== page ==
Norrie, Badosa are first-time winners at Indian Wells

Norrie, Badosa are first-time winners at Indian Wells
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Norrie, Badosa are first-time winners at Indian Wells 

Highlights

A handful of tennis' superstars skipped the coronavirus-delayed BNP Paribas Open. A rash of upsets sent other big names packing, too.

Indian Wells: A handful of tennis' superstars skipped the coronavirus-delayed BNP Paribas Open. A rash of upsets sent other big names packing, too. Left standing at the end as champions were two players ranked outside the Top 25.

Britain's Cameron Norrie beat Nikoloz Basilashvili 3-6, 6-4, 6-1 on Sunday, giving the tournament its first men's winner ranked outside of the Top 25 since 2010. Paula Badosa of Spain edged Victoria Azarenka 7-6 (5), 2-6, 7-6 (2), becoming just the third woman to win in her Indian Wells debut.

Novak Djokovic, Rafael Nadal, Roger Federer, Naomi Osaka and Serena Williams were among those skipping the tournament that was delayed 2 1/2 years because of the coronavirus.

The two-week event was hit with a rash of upsets, including top seeds Daniil Medvedev and Karolina Pliskova. That cleared the way for the up-and-coming Norrie and Badosa to claim the biggest titles of their young careers. They earned $1.2 million each.

"Obviously, it was pretty miraculous that all the top guys lost," Norrie said. "When I looked at the four semifinalists, hmm, it's a good opportunity here." Norrie, ranked 26th, had the only two breaks of the final set and won when Basilashvili's backhand sailed long on match point.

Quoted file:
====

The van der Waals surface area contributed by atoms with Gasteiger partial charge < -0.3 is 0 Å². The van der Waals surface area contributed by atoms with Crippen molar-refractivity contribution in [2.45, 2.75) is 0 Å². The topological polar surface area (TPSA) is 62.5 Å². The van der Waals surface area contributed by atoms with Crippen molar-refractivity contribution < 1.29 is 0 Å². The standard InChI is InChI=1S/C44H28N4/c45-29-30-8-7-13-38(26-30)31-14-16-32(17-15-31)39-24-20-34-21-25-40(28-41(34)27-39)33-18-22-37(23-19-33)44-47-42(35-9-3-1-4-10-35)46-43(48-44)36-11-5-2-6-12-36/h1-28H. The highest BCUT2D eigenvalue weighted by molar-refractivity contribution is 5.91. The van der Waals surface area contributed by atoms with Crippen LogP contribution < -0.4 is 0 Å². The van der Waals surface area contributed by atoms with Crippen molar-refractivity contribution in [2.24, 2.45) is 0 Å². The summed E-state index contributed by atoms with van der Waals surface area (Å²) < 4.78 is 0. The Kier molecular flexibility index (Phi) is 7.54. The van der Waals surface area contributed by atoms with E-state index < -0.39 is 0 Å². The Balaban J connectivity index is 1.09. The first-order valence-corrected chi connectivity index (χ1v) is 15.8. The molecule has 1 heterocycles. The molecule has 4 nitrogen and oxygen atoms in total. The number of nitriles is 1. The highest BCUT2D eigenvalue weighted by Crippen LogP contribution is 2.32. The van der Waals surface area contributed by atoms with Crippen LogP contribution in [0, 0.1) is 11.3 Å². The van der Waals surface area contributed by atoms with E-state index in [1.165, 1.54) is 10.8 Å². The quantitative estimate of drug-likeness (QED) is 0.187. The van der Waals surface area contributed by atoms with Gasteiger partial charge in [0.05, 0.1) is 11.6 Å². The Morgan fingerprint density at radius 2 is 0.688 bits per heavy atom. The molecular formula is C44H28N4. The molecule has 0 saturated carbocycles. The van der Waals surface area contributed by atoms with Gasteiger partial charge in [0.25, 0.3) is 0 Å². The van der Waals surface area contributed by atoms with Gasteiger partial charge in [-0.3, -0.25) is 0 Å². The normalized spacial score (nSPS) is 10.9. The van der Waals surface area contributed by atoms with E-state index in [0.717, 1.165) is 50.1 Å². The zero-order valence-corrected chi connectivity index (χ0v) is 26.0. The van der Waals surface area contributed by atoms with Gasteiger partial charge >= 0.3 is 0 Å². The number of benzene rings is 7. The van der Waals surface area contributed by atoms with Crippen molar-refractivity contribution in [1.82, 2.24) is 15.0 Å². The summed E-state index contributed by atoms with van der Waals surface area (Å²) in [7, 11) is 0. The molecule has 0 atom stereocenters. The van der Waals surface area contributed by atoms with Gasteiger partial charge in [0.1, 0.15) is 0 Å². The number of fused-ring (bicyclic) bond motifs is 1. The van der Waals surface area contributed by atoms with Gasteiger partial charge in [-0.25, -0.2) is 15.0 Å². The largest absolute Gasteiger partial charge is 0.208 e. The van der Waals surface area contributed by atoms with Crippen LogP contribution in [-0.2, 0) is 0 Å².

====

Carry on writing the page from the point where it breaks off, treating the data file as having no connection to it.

Basilashvili, ranked 36th, was the first player from the former Soviet republic of Georgia to reach an ATP Masters 1000 final. Norrie, Ivan Ljubicic in 2019, Alex Corretja in 2000 and Jim Courier in 1991 — all were ranked 26th — won the title while ranked outside the Top 25 since the tournament moved to Indian Wells in 1987.

Larry Stefanki was ranked 143rd when he won in 1985 at nearby La Quinta. Badosa joined Bianca Andreescu in 2019 and Serena Williams in 1999 in winning the title in her first appearance.

It was Badosa's second title of her career, having won in Belgrade earlier this year. Badosa and Azarenka struggled for over three hours, trading back-to-back service breaks five times. The last time Azarenka broke for a 5-4 lead in the third, and Badosa broke right back for a 5-all tie.

"We were both going for our shots, really pushing each other to the max," Azarenka said. Badosa missed a backhand that allowed Azarenka to hold at 6-all. Badosa dominated the tiebreaker, racing to a 6-2 lead.

Azarenka dumped a forehand into the net to give Badosa match point. Badosa cracked a forehand winner, then collapsed at the baseline. She lie face down, crying and shaking, before getting up.

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